National Centre for Audiology

Two Ears: Hear in Three Dimensions

BY REBECCA HENDERSONTwo Ears: Hear in Three Dimensions
(Left to Right) Sue Sanku, Megan DeWeerd & Sydney Robinson, grade 12 students at AB Lucas Secondary School, and Rosaline Scully, grade 10 student at Joseph's Catholic High School in St. Thomas at the anechoic chamber, National Centre for Audiology, Western University

(May 1, 2015) High school students participate in a hands-on workshop to learn about sound localization at the National Centre for Audiology, one of many events at the annual TD Discovery Day’s in Health Sciences organized by the Canadian Medical Hall of Fame and Western University.

Students learn how the auditory system uses sound received at the left and right ears to determine the direction of sound at the NCA’s anechoic chamber. The chamber is literally “without echo” and one of the largest in Canada. “I’ve never had that experience before,” says Sydney Robinson, a grade 12 student at AB Lucas Secondary School in London. “It was disorienting to be in a situation without echo.”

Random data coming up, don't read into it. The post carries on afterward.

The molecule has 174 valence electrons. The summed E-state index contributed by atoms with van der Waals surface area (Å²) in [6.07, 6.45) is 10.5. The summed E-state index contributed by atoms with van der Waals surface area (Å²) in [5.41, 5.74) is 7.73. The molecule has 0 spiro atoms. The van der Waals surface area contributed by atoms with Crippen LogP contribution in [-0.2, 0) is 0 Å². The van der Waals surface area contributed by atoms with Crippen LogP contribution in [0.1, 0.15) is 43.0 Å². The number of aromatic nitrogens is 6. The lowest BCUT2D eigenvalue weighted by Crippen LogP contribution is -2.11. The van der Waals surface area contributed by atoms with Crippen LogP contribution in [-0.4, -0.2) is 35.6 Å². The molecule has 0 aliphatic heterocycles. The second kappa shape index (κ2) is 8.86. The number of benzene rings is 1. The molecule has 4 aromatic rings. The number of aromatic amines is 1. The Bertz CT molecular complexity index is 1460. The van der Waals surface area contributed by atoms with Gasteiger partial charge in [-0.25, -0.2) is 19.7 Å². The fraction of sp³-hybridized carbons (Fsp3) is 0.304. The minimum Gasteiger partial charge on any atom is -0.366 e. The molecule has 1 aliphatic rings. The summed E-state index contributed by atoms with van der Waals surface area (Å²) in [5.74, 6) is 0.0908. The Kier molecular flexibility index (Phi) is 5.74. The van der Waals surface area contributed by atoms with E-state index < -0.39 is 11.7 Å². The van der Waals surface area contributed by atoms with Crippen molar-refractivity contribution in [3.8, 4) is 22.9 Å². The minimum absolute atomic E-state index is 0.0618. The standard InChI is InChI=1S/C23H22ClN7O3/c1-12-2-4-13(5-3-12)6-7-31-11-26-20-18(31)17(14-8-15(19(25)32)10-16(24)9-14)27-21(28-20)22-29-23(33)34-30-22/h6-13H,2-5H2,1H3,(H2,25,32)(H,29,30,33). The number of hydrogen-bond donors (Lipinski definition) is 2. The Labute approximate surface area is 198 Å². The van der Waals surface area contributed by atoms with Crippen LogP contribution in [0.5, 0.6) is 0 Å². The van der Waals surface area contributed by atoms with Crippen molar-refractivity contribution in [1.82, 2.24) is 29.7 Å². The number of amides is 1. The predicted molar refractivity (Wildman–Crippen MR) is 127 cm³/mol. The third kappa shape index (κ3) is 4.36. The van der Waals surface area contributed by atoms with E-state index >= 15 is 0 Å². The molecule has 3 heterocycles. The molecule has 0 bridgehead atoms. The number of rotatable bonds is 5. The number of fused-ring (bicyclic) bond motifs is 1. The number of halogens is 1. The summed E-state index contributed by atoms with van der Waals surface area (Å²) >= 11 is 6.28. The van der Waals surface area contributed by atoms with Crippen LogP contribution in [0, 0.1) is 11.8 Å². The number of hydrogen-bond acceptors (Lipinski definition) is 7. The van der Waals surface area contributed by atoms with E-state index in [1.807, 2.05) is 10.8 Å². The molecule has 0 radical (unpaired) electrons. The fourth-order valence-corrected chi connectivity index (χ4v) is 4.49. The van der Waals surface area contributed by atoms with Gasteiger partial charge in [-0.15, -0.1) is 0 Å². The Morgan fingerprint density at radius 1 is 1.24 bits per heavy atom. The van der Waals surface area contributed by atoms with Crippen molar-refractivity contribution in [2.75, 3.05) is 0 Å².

“We’re sensitive to  small time and level differences between the ears to help us localize sounds,” says facilitator Ewan Macpherson, PhD, National Centre for Audiology and Assistant Professor with the School of Communication Sciences and Disorders. “Spatial hearing helps with awareness of our surroundings and with listening to speech in a noisy environment.” Macpherson believes the demonstration exposes students to hearing sciences in an engaging way, and provides students with awareness of careers in audiology or hearing research.